In our civilization, all persons who radiate that sense of immortality to others, have a touch of immortality. However, that quality, by itself, is not sufficient in a leader of a nation in a time of crisis. A leader for a time of crisis must not only have a sense of personal immortality, they must have appropriate knowledge. And the first level of knowledge they must express, is the knowledge to communicate to people generally, what leadership means. That is, to show people how they can judge who is, or is not, qualified as a leader for a time of great crisis.
Now we are in a time of great crisis of all humanity. This is, in fact, a period of a great Classical tragedy—a tragedy in the sense of Classical Greek tragedy, or of Shakespeare's tragedy of Hamlet, or the great tragedies of Friedrich Schiller. And that's what I shall deal with here tonight.
A Systemic Crisis
What we face is not merely a financial crisis. This is not a cyclical crisis; it is a systemic crisis, which will decide whether or not European civilization plunges into a prolonged dark age, or survives. Beginning approximately 1964, in particular, and thereafter, European civilization, radiating from Britain and the United States, turned rotten. I see by your ages, that many of you here can remember the relevant facts. Prior to 1964-71, the standard of civilization was production—the production of the means and conditions for the perpetuation and improvement of human life. We prided ourselves on the idea that the individual should be respected for the useful contribution they made to the needs of humanity—each in their own way. The individual, so seeing himself or herself, had self-respect.
Then, about that time, the United States and Britain led in a process of moral degeneration of all European and world civilization. It occurred in the context of the U.S. launching an Indo-China war, from which the soul of the United States never returned. It was expressed by the Wilson Administration in the United Kingdom, which engaged in an orgy of destruction of the physical production of industry and agriculture in that country. On both sides of the Atlantic, there was spread the so-called "rock-drug-sex youth counterculture," which engaged in the direct moral destruction of, especially, university-age students of that period. Evil people like Zbigniew Brzezinski preached "post-industrial society," "end of agricultural-industrial society." They preached the pagan kind of nature-worship called "ecology."
A worthless Soviet system destroying itself is a part of this. You had a gentleman whose name is known to you, Lord Kaldor (who's part of that collection of the Martians, from here, who come from the tradition of the Bela Kun dictatorship). He became a British Lord, and his daughter became a witch! And they spread this doctrine, by way of Laxenberg, Austria, into the Soviet system. And among circles of a person known to you, but now deceased—Andropov, Yuri Andropov—the Soviet Union led in destroying itself inside. And he was a creature of the Comintern faction, of, also, some Hungarians! John von Neumann was a product of this; his systems analysis, otherwise the system of destruction. Leo Szilard was one of the most evil fanatics for nuclear war that ever slithered across the planet.
In the 1970s, Kissinger and others proposed genocide against Africa, on the assumption that there were too many Africans, and they would use up the African natural resources which the United States and Britain might need in the future.
Now, that should refresh your memory, as to what we're dealing with. So, systematically, we have destroyed the civilization based on production, as it had been built up prior to 1974. The United States destroyed itself from inside, intentionally. We destroyed ourselves with free trade. We destroyed ourselves with deregulation of essential infrastructure. We created windmills to replace nuclear plants—and we wonder where Don Quixote is today! We systematically destroyed people in our own nations, by economic and related means.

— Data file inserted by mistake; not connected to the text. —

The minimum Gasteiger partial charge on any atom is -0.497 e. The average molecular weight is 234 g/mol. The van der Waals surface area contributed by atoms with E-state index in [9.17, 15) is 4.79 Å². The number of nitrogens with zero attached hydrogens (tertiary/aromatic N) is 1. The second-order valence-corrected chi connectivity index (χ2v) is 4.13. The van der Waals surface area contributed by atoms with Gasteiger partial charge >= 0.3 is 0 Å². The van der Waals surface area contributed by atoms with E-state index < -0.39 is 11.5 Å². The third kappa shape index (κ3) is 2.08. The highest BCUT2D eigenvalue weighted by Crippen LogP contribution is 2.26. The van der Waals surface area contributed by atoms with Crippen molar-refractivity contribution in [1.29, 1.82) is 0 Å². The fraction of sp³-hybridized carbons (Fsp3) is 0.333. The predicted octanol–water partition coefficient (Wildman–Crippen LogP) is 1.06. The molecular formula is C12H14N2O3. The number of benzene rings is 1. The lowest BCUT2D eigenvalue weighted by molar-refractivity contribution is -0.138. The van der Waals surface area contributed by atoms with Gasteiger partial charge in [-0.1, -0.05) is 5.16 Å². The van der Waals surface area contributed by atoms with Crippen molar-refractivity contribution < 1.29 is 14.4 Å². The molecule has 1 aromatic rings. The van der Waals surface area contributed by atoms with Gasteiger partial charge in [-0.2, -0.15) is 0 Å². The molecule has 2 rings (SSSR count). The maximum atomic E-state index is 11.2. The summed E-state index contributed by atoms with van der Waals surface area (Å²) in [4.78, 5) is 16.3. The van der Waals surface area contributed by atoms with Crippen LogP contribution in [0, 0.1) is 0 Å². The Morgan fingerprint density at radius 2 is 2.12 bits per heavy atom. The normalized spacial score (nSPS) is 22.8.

The Principle of Classical Tragedy
There are many examples of this kind of problem in the history of tragedy—of real tragedy. Real tragedy always occurs, when a people consents, by consensus, in destroying themselves. It is not leaders who cause tragedies; it is the people themselves which cause the tragedy.
Look back for just a moment to the Classical tragedy, as a matter of principle. Look at the case of Shakespeare's Hamlet. Now, think of the connection between two soliloquys from that play: one, Hamlet's Second Act soliloquy, or what appears as "What a peasant rogue am I"; and the second of those soliloquys, the famous Third Act "To be, or not to be." In short, what does Hamlet say in that Third Act soliloquy, "To be, or not to be"?.... What is he really saying? He says, "Well, I can fight"—he is a killer. He kills on the whim! He is not the effete person that Sir Lawrence Olivier tried to portray him to be. He's a killer!
But then, he trembles. What did he tremble in front of? The fear of death? No: the fear of immortality. And what does he do? He said, "I have no choice but to follow the road of folly, driven to folly by my fear of immortality."
And then we come to the last scene of the play. The corpse of Hamlet is being carried offstage, with the other corpses. Hamlet's successor says, "Get on with the war!" And Hamlet's friend, to one side, says, sadly, "Let us pause, while this experience is fresh in our mind, that we don't repeat this folly."
Then contrast this figure of Hamlet with that of Jeanne d'Arc: What's the difference? In Hamlet, you had a person, who's put into a position of leadership, who out of fear of the idea of immortality, allows the corruption of his society to proceed unhindered. Jeanne d'Arc intervenes in history, amid a tragic unfolding of slaughter, between France and England, and elsewhere, to inspire France, and also to assist in inspiring the Papacy, to solve this problem of civilization.